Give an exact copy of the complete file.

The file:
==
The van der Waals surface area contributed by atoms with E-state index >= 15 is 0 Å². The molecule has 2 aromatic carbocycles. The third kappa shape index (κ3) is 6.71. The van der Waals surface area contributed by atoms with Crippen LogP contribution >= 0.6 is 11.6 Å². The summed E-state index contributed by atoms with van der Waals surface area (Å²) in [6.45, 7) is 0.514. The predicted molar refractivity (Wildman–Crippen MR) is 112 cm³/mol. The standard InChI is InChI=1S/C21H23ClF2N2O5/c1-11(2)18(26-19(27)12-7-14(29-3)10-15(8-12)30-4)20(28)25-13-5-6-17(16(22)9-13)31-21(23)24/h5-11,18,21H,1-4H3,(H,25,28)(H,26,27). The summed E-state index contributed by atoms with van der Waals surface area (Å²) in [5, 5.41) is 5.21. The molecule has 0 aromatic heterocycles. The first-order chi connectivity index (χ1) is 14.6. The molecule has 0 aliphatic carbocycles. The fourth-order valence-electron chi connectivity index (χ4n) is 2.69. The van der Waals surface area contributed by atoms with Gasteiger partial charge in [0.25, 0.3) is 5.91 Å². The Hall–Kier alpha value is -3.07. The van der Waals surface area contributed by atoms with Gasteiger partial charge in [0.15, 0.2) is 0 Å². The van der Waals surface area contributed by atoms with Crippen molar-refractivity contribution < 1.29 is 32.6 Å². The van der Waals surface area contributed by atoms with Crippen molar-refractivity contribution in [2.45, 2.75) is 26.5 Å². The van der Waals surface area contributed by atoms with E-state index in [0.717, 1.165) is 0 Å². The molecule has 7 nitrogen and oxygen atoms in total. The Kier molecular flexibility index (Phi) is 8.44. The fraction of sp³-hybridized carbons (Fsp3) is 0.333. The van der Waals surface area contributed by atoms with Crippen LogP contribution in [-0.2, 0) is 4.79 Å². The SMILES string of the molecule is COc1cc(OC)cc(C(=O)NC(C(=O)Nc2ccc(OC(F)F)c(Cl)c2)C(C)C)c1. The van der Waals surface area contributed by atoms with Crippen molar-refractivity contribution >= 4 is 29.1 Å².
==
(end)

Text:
The van der Waals surface area contributed by atoms with E-state index >= 15 is 0 Å². The molecule has 2 aromatic carbocycles. The third kappa shape index (κ3) is 6.71. The van der Waals surface area contributed by atoms with Crippen LogP contribution >= 0.6 is 11.6 Å². The summed E-state index contributed by atoms with van der Waals surface area (Å²) in [6.45, 7) is 0.514. The predicted molar refractivity (Wildman–Crippen MR) is 112 cm³/mol. The standard InChI is InChI=1S/C21H23ClF2N2O5/c1-11(2)18(26-19(27)12-7-14(29-3)10-15(8-12)30-4)20(28)25-13-5-6-17(16(22)9-13)31-21(23)24/h5-11,18,21H,1-4H3,(H,25,28)(H,26,27). The summed E-state index contributed by atoms with van der Waals surface area (Å²) in [5, 5.41) is 5.21. The molecule has 0 aromatic heterocycles. The first-order chi connectivity index (χ1) is 14.6. The molecule has 0 aliphatic carbocycles. The fourth-order valence-electron chi connectivity index (χ4n) is 2.69. The van der Waals surface area contributed by atoms with Gasteiger partial charge in [0.25, 0.3) is 5.91 Å². The Hall–Kier alpha value is -3.07. The van der Waals surface area contributed by atoms with Gasteiger partial charge in [0.15, 0.2) is 0 Å². The van der Waals surface area contributed by atoms with Crippen molar-refractivity contribution < 1.29 is 32.6 Å². The van der Waals surface area contributed by atoms with Crippen molar-refractivity contribution in [2.45, 2.75) is 26.5 Å². The van der Waals surface area contributed by atoms with E-state index in [0.717, 1.165) is 0 Å². The molecule has 7 nitrogen and oxygen atoms in total. The Kier molecular flexibility index (Phi) is 8.44. The fraction of sp³-hybridized carbons (Fsp3) is 0.333. The van der Waals surface area contributed by atoms with Crippen LogP contribution in [-0.2, 0) is 4.79 Å². The SMILES string of the molecule is COc1cc(OC)cc(C(=O)NC(C(=O)Nc2ccc(OC(F)F)c(Cl)c2)C(C)C)c1. The van der Waals surface area contributed by atoms with Crippen molar-refractivity contribution >= 4 is 29.1 Å².